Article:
September 2015
Volume 15, Issue 12
Vision Sciences Society Annual Meeting Abstract  |   September 2015
Effect of spatial complexity on resolution, mislocations and crowding
Author Affiliations
  • Deyue Yu
    College of Optometry, Ohio State University
Journal of Vision September 2015, Vol.15, 99. doi:
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      Deyue Yu; Effect of spatial complexity on resolution, mislocations and crowding. Journal of Vision 2015;15(12):99.

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      © ARVO (1962-2015); The Authors (2016-present)

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Reading is limited by three sensory factors: resolution (letter acuity), mislocations (uncertainty about spatial arrangement of letters), and crowding (the deleterious interference of nearby letters on target identification). Previous studies found a negative impact of flanker complexity on letter identification. Here we investigated whether the modulatory effect of complexity is restricted to crowding. Eight subjects identified single letters or the middle letters of trigrams presented at 10° to the left or right of the fixation point. Flankers were always duplicate letters, either identical or different from the middle target letter. Averaged across subjects, identification accuracy was 98.6% for the single-letter condition, 83.4% for the identical target-flanker condition, and 57.4% for the nonidentical condition. Multiple linear regressions were performed to assess the effect of letter complexity. In single-letter identification, higher complexity was associated with more errors. In the nonidentical condition, flanker and target complexities played opposite roles on performance with stronger influence from flankers. Higher flanker complexity led to more errors while higher-complexity targets made identification easier. Given the stronger effect of flanker complexity, we expected and indeed found that for the identical target-flanker condition the average effect of complexity (across target and flankers) on performance was negative (i.e. poorer performance for higher complexity). For the nonidentical condition, we teased out mislocation and crowding errors and found that mislocations depended on target complexity (r< 0) whereas crowding errors correlated with flanker complexity (r>0). Our findings demonstrate a general impact of letter complexity on reading-related sensory constraints. The effect of flanker complexity on crowding is consistent with the view that crowding may be due to compulsory averaging of target and flanker features or flanker substitution. However, substantial crowding under the identical condition indicates that change in target appearance in this case may be attributed to a process other than assimilation and substitution.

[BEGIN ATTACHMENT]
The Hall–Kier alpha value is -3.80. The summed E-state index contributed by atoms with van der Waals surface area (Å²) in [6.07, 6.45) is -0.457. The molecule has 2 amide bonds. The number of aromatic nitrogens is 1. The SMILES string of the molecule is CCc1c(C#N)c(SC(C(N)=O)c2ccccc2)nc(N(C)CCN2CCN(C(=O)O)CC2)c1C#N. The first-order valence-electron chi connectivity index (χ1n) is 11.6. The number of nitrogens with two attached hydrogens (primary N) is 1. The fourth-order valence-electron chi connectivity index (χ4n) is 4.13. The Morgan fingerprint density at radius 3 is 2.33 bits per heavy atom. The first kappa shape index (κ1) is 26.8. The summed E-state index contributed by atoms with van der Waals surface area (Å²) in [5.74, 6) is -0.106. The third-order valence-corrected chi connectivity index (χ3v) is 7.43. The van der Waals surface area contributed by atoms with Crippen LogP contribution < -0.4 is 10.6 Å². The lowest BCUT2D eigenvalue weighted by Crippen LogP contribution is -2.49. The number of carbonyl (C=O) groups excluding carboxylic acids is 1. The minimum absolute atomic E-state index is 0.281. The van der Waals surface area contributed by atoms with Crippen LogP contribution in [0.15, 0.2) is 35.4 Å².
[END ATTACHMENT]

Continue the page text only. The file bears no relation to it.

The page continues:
Meeting abstract presented at VSS 2015


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